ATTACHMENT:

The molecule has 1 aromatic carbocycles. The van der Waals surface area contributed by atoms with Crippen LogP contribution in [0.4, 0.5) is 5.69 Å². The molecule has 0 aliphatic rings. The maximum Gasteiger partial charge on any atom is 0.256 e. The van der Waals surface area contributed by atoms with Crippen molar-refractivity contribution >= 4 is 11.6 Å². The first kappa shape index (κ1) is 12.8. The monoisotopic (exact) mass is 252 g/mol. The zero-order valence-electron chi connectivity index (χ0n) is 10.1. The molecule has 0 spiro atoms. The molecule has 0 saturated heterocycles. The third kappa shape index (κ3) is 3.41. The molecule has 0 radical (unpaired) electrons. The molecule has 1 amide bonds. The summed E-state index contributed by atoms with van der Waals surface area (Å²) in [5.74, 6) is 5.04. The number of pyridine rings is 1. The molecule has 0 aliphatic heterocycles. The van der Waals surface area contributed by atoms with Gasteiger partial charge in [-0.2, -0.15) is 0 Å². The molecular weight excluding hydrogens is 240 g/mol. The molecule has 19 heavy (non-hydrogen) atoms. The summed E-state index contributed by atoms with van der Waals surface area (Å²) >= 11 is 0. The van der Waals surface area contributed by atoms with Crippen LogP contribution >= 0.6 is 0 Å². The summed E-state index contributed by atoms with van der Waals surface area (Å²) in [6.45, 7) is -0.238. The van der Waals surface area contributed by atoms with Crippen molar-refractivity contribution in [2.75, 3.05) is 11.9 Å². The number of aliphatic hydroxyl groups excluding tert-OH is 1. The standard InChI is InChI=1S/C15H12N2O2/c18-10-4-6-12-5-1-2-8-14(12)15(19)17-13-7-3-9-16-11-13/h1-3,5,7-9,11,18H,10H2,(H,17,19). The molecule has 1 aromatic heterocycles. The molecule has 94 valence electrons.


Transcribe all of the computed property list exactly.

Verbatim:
The molecule has 1 aromatic carbocycles. The van der Waals surface area contributed by atoms with Crippen LogP contribution in [0.4, 0.5) is 5.69 Å². The molecule has 0 aliphatic rings. The maximum Gasteiger partial charge on any atom is 0.256 e. The van der Waals surface area contributed by atoms with Crippen molar-refractivity contribution >= 4 is 11.6 Å². The first kappa shape index (κ1) is 12.8. The monoisotopic (exact) mass is 252 g/mol. The zero-order valence-electron chi connectivity index (χ0n) is 10.1. The molecule has 0 spiro atoms. The molecule has 0 saturated heterocycles. The third kappa shape index (κ3) is 3.41. The molecule has 0 radical (unpaired) electrons. The molecule has 1 amide bonds. The summed E-state index contributed by atoms with van der Waals surface area (Å²) in [5.74, 6) is 5.04. The number of pyridine rings is 1. The molecule has 0 aliphatic heterocycles. The van der Waals surface area contributed by atoms with Gasteiger partial charge in [-0.2, -0.15) is 0 Å². The molecular weight excluding hydrogens is 240 g/mol. The molecule has 19 heavy (non-hydrogen) atoms. The summed E-state index contributed by atoms with van der Waals surface area (Å²) >= 11 is 0. The van der Waals surface area contributed by atoms with Crippen LogP contribution >= 0.6 is 0 Å². The summed E-state index contributed by atoms with van der Waals surface area (Å²) in [6.45, 7) is -0.238. The van der Waals surface area contributed by atoms with Crippen molar-refractivity contribution in [2.75, 3.05) is 11.9 Å². The number of aliphatic hydroxyl groups excluding tert-OH is 1. The standard InChI is InChI=1S/C15H12N2O2/c18-10-4-6-12-5-1-2-8-14(12)15(19)17-13-7-3-9-16-11-13/h1-3,5,7-9,11,18H,10H2,(H,17,19). The molecule has 1 aromatic heterocycles. The molecule has 94 valence electrons.